WNBA Star Maya Moore Kicks Big Game With Exclusive Jordan Sneakers

Maya Moore, the only female basketball player on Jordan Brand, released a special edition Air Jordan 1 retro with her own unique twist. Courtesy Jordan Brand

Maya Moore of the Minnesota Lynx is having an incredible season. At the halfway mark, she picked up a Western Conference win in the WNBA All-Star Game, and she grabbed the All-Star MVP award with a stunning 30-point performance. She is second in the league in scoring, and the Lynx sit atop the Western Conference with a clinched playoff spot.

As if her season weren't going well enough, Moore, the first female basketball player signed to Jordan Brand, also received her own special edition Air Jordan 1 retro sneaker colored to her specifications. The day after her stunning All-Star performance, Moore's kicks were available in stores nationwide.

"This puts her on par with the rest of Team Jordan's big names," said Brandon Richard, senior writer for Sole Collector. "It's now Melo [Carmelo Anthony], CP3 [Chris Paul], Blake [Griffin], [Russell] Westbrook and Maya. Having her logo on one of the most iconic sneakers of all time gives women something new to shoot for."

Even Little League superstar and self-proclaimed sneakerhead Mo'ne Davis is feeling Moore's new shoe.

"I think the shoes are very cool," Davis said. "It helps a lot of females get their confidence up and gives them a higher goal to achieve."

As the lone female Jordan Brand hoops athlete, Moore is a trailblazer -- for the brand, the footwear industry and, most importantly, women who love sneakers. We caught up with her to discuss the significance of the shoe and her thoughts on the world of kicks.

espnw: The biggest thing that stood out to me when I heard about these shoes is the available sizes. The Air Jordan 1 retro Maya Moore sneaker only comes in women's sizes, right?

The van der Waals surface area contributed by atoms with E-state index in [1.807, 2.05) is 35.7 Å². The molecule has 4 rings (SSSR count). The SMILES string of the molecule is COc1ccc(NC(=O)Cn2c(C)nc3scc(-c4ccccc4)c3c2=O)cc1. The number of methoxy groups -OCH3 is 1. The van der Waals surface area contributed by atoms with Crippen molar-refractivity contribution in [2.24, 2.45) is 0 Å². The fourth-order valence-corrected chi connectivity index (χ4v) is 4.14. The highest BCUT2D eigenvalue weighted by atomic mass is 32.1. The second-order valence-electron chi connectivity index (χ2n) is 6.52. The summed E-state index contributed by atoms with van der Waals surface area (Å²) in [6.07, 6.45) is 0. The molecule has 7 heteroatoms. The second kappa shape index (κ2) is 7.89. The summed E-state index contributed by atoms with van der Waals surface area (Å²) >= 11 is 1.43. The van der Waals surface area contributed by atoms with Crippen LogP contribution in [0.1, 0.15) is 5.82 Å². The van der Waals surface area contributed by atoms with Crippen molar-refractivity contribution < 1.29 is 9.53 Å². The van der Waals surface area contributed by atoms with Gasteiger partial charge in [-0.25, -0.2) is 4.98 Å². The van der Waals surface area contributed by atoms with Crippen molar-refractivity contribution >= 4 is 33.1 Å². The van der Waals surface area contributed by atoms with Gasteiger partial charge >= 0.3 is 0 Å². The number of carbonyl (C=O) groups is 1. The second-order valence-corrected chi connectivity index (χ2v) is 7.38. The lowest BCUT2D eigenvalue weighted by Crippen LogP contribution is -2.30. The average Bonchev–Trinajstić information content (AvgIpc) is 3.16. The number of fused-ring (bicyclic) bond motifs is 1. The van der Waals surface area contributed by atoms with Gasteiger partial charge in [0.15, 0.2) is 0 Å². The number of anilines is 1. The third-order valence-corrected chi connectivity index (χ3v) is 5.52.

Maya Moore: It's a girl's sneaker, so it goes up to 11 in women's, and so that's the range for these.

espnW: What was the thought process behind making it available in just girls' sizes, even though guys dig your shoes and style too?

MM: It's something we've been wanting to focus on, as far connecting not just with the kids' market but girls and knowing that's where the future is. By establishing that connection with the girls, we can move definitely outward from there. Some of the guys who wear a 9 or 9.5 are probably very excited, but most sneakerheads are probably only going to be able to look at them or get them for their friends or family.

espnW: The Air Jordan 1 is an iconic lifestyle shoe. Why did you choose to be represented by a lifestyle shoe and not a shoe we can ball in? I mean, you can if you want to, but it's not the main purpose of the shoe.

MM: It's actually a cool way to get started, just because the Retro 1 is so classic. It's so loved. It's near and dear to my heart. It's one of my favorites, and I was able to just put my personal touch on it, but it's classic at the same time. I think I'm classic in fashion and style. Also, a classic kind of a player. I love the game. I'm a gym rat. The gold in there kind of represents the winning that I've been fortunate enough to be a part of. We were able to do something pretty creative with a classic shoe, and with my logo on there, you can wear it off the court. We want to continue to grow the game and the awareness of it, not only in the gym but everywhere we go. You can take that shoe everywhere.

espnw: You mentioned sneakerheads, and this is an iconic shoe -- it's the Air Jordan 1. Are you a sneakerhead?

MM: I wouldn't call myself a sneakerhead, but I appreciate awesome shoes. The art that goes into all the Jordans is just mind-blowing. I'm definitely a fan, but I don't think I'm worthy enough to be called a sneakerhead.

espnw: When you think of the sneakerhead culture, what comes to mind?

MM: Just that sneakerheads are people that have a passion for art in a sneaker form and definitely around basketball. I think that's where you see that art-culture connection, with the sport merging beautifully in the sneaker.

espnw: It's funny you called them art because there's actually a traveling exhibit featuring more than 100 pairs of sneakers as works of art. Does it blow your mind that sneakers are in museums and viewed as collectible art now?

MM: It's different. I's cool. Like I said, I think there is so much detail and effort that goes into the shoes that it is worthy of putting it all together for people to see. It's a part of our culture. Most of us who are athletes and former athletes have a relationship with our shoes because it's what moves us, it's what drives us, it's what kind of sets the foundation. You get a lot of confidence from your shoes and your performance, and it's something you're thoughtful about, so I can appreciate a good sneaker.

Adena Andrews also contributed reporting to this piece.